The first is the caricature of the Arabian natives. I would assume that in 1932, we in the United States weren’t exactly worried about the feelings of those in the Middle East. So, I can’t blame the people animating the short for making crude caricatures of Arabs. But, as a viewer in today’s world, seeing those caricatures drew me out of the short’s story, and made me uneasy.
Again, at the time, I’m sure it meant nothing. And I don’t pretend to say that there is any malice or ill intent behind it by the animators. It’s just something that sticks out like a sore thumb when watching this short today.
The other issue with the short is that it is essentially a remake of
Gallopin’ Gaucho. Rather than encountering Minnie in the cantina, she comes with Mickey to see the sights, but from that point forward, the story is the same. Minnie is kidnapped by Pete, Mickey’s camel gets drunk and makes it hard to follow Pete, Mickey rescues Minnie from Pete’s lair, and rides off into the sunset with her.
Those two things aside, I loved the short. It features all the things you would want from a Mickey Mouse cartoon – great gags, Mickey as the hero, and lots of action. The scenes in Pete’s castle/lair are great, with the soldiers fleeing Pete’s errant gunshots and diving into pots, as well as Pete throwing swords after Mickey.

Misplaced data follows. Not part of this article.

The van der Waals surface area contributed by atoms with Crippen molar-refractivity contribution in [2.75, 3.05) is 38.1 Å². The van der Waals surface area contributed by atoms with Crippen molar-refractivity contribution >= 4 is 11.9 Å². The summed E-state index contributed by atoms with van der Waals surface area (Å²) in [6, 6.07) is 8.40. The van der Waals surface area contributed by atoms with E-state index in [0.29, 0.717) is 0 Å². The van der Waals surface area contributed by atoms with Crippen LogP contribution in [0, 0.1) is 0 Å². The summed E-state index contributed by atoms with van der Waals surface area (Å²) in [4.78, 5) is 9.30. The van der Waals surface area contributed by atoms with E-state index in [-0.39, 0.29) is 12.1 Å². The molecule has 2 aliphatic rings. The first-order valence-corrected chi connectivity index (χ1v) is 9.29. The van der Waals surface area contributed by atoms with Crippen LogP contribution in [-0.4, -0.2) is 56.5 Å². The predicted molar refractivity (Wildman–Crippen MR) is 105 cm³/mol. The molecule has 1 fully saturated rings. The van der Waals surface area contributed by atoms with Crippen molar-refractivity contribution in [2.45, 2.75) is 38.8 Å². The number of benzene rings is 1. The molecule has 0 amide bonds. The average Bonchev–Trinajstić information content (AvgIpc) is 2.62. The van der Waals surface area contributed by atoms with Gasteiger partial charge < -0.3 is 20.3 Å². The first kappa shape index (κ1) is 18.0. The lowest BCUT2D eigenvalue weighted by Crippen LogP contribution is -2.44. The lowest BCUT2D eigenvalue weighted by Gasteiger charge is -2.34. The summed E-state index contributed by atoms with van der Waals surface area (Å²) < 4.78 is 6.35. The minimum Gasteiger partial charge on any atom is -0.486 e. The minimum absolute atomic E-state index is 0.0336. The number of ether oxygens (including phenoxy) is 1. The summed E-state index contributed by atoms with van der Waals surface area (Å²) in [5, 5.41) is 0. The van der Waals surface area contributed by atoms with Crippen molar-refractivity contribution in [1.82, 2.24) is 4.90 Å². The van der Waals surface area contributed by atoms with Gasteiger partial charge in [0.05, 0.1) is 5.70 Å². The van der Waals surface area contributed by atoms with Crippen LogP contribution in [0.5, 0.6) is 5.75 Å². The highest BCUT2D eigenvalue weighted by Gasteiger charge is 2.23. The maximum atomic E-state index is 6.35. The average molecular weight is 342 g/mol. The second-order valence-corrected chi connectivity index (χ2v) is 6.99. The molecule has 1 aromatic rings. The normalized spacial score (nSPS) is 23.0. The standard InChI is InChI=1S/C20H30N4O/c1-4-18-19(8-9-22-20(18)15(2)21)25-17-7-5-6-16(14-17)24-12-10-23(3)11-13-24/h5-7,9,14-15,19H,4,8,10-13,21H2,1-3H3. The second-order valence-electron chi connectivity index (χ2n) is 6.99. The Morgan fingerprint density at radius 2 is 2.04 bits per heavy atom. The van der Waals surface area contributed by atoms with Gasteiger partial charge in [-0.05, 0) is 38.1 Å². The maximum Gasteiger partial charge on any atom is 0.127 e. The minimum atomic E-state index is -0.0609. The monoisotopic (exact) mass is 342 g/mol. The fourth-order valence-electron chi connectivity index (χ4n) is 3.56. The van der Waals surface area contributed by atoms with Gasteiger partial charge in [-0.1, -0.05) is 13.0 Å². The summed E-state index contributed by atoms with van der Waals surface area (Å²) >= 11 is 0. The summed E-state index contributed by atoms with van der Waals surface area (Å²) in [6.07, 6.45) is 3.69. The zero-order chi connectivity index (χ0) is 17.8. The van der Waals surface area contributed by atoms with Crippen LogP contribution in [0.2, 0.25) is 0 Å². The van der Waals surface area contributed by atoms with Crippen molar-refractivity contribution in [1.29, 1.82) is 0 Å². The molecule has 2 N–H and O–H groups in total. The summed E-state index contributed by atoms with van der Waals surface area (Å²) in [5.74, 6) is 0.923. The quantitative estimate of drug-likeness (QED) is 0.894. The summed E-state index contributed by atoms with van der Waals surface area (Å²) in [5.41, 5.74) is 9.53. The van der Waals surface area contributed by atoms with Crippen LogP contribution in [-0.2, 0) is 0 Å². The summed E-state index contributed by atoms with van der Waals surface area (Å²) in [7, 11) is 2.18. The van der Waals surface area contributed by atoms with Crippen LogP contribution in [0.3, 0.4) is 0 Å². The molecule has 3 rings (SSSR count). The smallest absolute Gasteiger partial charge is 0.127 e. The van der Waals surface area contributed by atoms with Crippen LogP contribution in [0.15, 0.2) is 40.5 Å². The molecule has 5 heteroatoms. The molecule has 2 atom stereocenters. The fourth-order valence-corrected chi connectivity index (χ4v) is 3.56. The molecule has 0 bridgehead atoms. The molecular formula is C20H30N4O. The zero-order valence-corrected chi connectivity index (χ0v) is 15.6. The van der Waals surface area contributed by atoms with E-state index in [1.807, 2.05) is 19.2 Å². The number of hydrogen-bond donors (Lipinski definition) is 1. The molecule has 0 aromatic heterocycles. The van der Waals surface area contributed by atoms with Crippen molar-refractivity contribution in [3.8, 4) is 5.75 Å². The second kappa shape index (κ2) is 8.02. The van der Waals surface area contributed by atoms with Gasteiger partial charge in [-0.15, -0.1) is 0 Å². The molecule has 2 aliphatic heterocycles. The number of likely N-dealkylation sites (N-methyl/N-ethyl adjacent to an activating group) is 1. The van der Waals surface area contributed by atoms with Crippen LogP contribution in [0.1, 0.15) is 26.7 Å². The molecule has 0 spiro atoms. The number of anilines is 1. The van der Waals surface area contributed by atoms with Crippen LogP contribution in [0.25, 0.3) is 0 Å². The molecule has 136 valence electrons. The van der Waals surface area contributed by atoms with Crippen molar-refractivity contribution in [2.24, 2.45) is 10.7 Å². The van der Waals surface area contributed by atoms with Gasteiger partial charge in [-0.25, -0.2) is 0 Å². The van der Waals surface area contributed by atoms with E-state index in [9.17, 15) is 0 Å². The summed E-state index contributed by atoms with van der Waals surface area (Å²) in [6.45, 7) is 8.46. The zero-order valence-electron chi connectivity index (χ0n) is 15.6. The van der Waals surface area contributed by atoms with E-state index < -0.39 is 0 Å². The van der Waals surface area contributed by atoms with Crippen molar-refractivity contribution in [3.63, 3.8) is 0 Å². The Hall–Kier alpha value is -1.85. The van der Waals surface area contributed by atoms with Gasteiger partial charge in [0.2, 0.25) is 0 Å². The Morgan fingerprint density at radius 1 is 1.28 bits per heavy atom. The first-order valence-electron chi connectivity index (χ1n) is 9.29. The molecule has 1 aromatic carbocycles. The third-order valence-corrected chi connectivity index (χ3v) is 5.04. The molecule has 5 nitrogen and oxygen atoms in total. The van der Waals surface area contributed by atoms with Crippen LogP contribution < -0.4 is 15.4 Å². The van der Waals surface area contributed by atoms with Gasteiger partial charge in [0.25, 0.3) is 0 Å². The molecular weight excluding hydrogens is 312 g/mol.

The gags are on overdrive here. A favorite is early on when Minnie tries to take a picture of a juggler, and he pauses, all the balls holding perfectly still in the air while she snaps her photo. But there are so many more. Even the ending scene of Mickey and Minnie seesawing on the camel’s hump as they ride away is particularly funny.
At this point in the Mickey series, the main mouse is really coming into his own. Mickey is very much the leading man in this short, a throwback to his earlier days. Eventually, other characters like Pluto, Donald or Goofy would overtake him, but
Mickey in Arabia features Mickey at the top of his game.
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Animation DrawingSubmitted by ToonStar95